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Oestrogen vs. Estrogen — What's the Difference?

Oestrogen is the British English spelling for a group of hormone compounds, while estrogen is the American English variant, both referring to the same hormones important in female reproductive health.
Oestrogen vs. Estrogen — What's the Difference?

Difference Between Oestrogen and Estrogen


Key Differences

Oestrogen is the term used primarily in British English to describe female sex hormones that play a crucial role in regulating the menstrual cycle and reproductive system. These hormones are also involved in other body functions, including bone density and heart health. On the other hand, estrogen is the American English spelling of the same term and refers to the same group of hormones. The difference in spelling reflects the linguistic variations between British and American English.
While oestrogen is commonly used in countries that follow British English conventions, such as the UK, Australia, and New Zealand, estrogen is preferred in the United States and countries that follow American English conventions. This difference in spelling does not indicate any difference in the biological role or chemical composition of the hormones.
Oestrogen and estrogen are involved in various key functions beyond the reproductive system, including maintaining skin health, supporting mood regulation, and influencing body fat distribution. Despite the different spellings, the hormones referred to by both terms perform identical functions in the body.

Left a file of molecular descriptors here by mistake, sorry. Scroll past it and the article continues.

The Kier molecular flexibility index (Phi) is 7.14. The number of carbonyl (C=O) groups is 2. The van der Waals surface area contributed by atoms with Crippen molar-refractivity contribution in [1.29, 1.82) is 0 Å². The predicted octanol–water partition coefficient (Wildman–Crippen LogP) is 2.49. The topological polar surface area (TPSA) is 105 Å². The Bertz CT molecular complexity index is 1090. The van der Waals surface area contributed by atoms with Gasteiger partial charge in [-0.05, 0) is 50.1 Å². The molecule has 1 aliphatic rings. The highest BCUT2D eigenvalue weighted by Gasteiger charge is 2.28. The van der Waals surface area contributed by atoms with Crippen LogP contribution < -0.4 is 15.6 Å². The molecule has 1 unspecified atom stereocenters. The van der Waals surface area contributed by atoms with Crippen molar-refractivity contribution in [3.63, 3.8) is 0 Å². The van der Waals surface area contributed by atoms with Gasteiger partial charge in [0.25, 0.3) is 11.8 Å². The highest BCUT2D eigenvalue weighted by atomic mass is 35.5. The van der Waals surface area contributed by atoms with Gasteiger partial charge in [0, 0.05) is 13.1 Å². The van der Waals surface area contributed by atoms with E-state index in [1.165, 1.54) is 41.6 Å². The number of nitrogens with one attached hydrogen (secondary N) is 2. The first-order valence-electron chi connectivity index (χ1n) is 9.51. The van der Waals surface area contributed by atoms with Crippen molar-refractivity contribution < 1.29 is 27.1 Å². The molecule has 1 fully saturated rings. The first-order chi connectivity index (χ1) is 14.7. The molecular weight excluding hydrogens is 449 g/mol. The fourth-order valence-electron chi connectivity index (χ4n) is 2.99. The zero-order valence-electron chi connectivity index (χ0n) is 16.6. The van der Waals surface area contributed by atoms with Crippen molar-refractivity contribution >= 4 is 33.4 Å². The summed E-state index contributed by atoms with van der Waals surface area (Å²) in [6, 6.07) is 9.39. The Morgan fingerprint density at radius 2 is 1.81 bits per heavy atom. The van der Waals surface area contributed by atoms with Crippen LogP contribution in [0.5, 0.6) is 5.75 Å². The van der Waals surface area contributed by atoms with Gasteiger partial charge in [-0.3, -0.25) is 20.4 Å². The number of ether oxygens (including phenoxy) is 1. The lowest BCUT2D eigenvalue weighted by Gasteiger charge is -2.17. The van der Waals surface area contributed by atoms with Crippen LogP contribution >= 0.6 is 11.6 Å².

The spelling variation can sometimes lead to confusion in international communication and scientific writing. However, the context usually makes it clear that both terms refer to the same hormones. In scientific literature, both spellings are accepted, though authors tend to use the spelling that aligns with their local variant of English.
Both oestrogen and estrogen are synthesized in the ovaries, adrenal glands, and fat tissues. They play a critical role not only in the female body but also have functions in the male body, albeit in much smaller amounts. The importance of these hormones transcends the minor differences in spelling, highlighting their universal significance in human health.

Comparison Chart




Predominantly in British English-speaking countries
Predominantly in American English-speaking countries

Biological Role

Regulation of menstrual cycle, reproductive system, and more
Identical to oestrogen

Chemical Composition

Identical to estrogen
Identical to oestrogen

Functions Beyond Reproductive System

Bone density, heart health, mood regulation
Identical to oestrogen

Compare with Definitions


A group of female sex hormones responsible for the development and regulation of the female reproductive system and secondary sex characteristics.
Oestrogen levels fluctuate throughout the menstrual cycle.


The American English term for hormones that play a critical role in female sexual and reproductive health.
Estrogen levels are important for fertility.


Involved in various bodily functions beyond reproduction, such as bone health and cardiovascular protection.
Oestrogen plays a key role in maintaining bone density.


Contributes to bone strength, cardiovascular health, and skin maintenance.
Estrogen helps in the prevention of osteoporosis.


Affects mood and well-being, influencing serotonin levels and other neurotransmitters.
Fluctuations in oestrogen can impact mood and emotional state.


Produced by the ovaries and other tissues, its levels vary with age and health status.
Estrogen production decreases significantly after menopause.


Produced mainly in the ovaries, and also in smaller amounts by the adrenal glands and fat tissues.